Those who remain skeptical of the general trend toward computer-generated special effects in big-budget action spectacles will find plenty of ammunition in The Sorcerer and the White Snake, the latest martial-arts fantasy epic from Hong Kong filmmaker/choreographer Ching Siu-tung. Ching is beloved by many for, among other films, 1987’s A Chinese Ghost Story, a still-startling blend of supernatural romance, high-flying action, and freaky horror—but witness the analog splendors in that genre classic, and the many big-scale set pieces in The Sorcerer and the White Snake can’t help but pale by comparison. One can admire the imagination that went into visualizing these sequences, and Ching certainly doesn’t shy away from pulling out all the stops, but ingenuity can only take one so far when the end results come off as weightlessly as they do here.
Based on a classic Chinese legend, The Sorcerer and the White Snake could be best described as a myth of the follies of love—in this case, the romance that develops between the titular demon White Snake, Susu (Eva Huang), and the human Xu Xian (Raymond Lam) after Susu kisses Xu Xian underwater in the midst of a prank and discovers a heretofore unknown curiosity about human love inside her. Of course, Susu hides her true demon form whenever she’s around Xu Xian, which leads to predictably catastrophic results as the titular sorcerer, a ruthless Buddhist abbott named Fahai (Jet Li) who’s made it his mission to prevent all demons from entering into the human world, stops at nothing to capture Susu.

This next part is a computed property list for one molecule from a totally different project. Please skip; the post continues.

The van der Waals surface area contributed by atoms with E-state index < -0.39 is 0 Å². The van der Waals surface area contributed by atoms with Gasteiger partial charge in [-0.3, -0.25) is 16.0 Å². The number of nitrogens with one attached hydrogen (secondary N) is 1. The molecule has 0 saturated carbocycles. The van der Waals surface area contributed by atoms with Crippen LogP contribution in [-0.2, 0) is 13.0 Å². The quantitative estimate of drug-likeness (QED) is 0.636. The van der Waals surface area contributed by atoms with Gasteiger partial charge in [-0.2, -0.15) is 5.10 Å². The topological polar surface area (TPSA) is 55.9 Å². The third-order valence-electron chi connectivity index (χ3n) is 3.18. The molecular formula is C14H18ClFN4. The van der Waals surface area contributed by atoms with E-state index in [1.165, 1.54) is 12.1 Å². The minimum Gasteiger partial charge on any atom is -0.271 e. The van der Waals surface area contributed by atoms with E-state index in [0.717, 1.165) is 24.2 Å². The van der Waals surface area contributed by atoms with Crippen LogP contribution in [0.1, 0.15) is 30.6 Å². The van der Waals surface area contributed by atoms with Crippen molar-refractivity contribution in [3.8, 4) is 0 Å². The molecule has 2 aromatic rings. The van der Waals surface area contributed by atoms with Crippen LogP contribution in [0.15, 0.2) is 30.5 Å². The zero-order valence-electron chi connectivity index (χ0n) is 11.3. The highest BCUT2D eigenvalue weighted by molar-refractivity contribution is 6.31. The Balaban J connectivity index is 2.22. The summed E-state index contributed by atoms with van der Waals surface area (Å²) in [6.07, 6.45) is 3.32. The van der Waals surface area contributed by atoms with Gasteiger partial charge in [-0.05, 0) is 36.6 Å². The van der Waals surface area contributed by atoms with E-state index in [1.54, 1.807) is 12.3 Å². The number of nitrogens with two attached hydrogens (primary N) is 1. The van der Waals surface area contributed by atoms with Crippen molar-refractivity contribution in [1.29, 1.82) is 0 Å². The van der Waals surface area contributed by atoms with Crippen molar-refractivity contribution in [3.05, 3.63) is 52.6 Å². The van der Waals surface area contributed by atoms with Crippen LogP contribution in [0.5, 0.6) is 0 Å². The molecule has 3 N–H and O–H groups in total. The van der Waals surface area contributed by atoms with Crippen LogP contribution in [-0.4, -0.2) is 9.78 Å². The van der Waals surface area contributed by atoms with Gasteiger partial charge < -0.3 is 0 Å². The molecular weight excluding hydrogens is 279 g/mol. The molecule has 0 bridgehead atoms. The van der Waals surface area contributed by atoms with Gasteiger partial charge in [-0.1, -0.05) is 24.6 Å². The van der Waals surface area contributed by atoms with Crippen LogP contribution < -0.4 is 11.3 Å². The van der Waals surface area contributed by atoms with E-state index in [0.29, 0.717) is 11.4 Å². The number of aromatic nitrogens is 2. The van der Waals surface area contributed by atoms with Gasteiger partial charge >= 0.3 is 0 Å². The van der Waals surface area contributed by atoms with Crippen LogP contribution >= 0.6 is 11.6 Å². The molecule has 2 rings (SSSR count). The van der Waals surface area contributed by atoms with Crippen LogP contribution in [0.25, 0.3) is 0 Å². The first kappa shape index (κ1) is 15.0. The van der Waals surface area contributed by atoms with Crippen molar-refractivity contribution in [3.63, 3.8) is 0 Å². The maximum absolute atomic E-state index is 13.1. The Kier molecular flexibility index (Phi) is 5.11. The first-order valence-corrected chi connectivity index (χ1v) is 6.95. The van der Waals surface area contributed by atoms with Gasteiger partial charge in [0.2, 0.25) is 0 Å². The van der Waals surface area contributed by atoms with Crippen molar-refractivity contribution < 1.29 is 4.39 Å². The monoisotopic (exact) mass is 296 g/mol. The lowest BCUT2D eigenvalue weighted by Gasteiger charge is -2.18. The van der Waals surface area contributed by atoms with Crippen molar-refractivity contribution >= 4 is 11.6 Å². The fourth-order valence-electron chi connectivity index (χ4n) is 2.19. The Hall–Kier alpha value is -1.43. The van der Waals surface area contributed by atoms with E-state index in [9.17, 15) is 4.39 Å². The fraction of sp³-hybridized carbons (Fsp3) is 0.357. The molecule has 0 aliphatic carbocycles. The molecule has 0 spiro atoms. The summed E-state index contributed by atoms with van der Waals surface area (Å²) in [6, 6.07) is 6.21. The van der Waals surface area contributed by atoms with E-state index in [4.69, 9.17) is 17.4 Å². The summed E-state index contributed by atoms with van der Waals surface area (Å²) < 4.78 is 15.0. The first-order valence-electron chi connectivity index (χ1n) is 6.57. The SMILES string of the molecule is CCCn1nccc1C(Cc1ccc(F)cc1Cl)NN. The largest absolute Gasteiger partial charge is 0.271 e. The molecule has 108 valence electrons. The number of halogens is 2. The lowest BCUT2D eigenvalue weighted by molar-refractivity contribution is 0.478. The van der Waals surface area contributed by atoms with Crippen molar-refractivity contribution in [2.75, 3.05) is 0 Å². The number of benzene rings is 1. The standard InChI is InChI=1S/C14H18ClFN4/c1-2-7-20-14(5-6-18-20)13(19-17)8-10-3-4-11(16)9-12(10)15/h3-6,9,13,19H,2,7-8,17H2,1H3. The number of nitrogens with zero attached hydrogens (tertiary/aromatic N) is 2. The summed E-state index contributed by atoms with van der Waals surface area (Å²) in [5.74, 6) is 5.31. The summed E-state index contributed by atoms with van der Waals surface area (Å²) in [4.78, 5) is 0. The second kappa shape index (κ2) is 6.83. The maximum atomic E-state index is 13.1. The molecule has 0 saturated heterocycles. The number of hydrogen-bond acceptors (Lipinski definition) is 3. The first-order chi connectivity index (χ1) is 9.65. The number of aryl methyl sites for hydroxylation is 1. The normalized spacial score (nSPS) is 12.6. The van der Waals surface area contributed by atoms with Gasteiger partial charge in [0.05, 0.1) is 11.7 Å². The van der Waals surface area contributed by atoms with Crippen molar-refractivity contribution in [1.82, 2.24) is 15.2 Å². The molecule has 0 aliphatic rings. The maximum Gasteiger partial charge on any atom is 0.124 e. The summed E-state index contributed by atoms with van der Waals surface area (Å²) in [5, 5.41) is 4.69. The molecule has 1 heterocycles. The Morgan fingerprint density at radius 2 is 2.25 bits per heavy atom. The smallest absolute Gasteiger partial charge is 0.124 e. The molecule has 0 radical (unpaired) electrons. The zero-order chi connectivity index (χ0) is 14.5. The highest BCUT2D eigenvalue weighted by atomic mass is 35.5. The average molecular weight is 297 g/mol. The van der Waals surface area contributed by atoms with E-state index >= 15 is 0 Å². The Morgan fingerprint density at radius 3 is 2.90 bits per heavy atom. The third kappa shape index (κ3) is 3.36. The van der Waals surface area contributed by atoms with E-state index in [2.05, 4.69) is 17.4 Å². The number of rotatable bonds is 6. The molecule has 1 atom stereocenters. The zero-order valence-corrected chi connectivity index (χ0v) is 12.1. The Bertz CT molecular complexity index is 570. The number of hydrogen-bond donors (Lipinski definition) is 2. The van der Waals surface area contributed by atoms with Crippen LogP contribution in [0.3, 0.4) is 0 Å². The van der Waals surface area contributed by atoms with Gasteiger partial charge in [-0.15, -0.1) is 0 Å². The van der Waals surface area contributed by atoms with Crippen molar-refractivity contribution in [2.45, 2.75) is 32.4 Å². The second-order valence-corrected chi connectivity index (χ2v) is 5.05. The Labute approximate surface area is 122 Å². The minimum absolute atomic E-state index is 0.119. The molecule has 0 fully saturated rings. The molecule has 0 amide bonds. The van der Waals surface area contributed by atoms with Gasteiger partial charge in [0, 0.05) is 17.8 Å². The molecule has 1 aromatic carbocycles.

Amid the melodrama and carnage, Susu’s demon friend, the Green Snake Qingqing (Charlene Choi), stands above it all with a pessimistic veneer; seeing the destructive consequences of this forbidden love affair, she confides in a fellow demon toward the end of the film that she would rather not love anyone the way her friend loved Xu Xian. The most interesting aspect of The Sorcerer and the White Snake lies in the extent to which the film seems to share the Green Snake’s skepticism toward love while refusing to stint on the expected operatic passion. In this film, a climactic, tear-laden farewell is juxtaposed with images of monks trying to save each other from drowning. We may cry, but then we start wondering what exactly we’re crying about.
For the most part, though, such ironies are explored with about the same level of depth as the film’s treatment of Fahai’s religious beliefs—which is to say, superficially at best. This brings us back to the action sequences, which seems to be where Ching poured most of his creative energies in the first place. It seems long ago that one could rely on Hong Kong action spectacles like this to at least induce dizzying levels of astonishment at the choreographic splendors on display. You couldn’t believe what Jackie Chan, Sammo Hung, or even Jet Li’s younger self were pulling off on screen—and yet, you could still believe what you were seeing was at least somewhat real. Ching himself brought such dazzle to the screen in earlier films like his 1983 debut Duel to the Death and the aforementioned A Chinese Ghost Story. The Sorcerer and the White Snake, on the other hand, looks so glossy, plasticized, and unreal that all you end up thinking about is special effects. State of the art, in this case, is no substitute for soulful craft.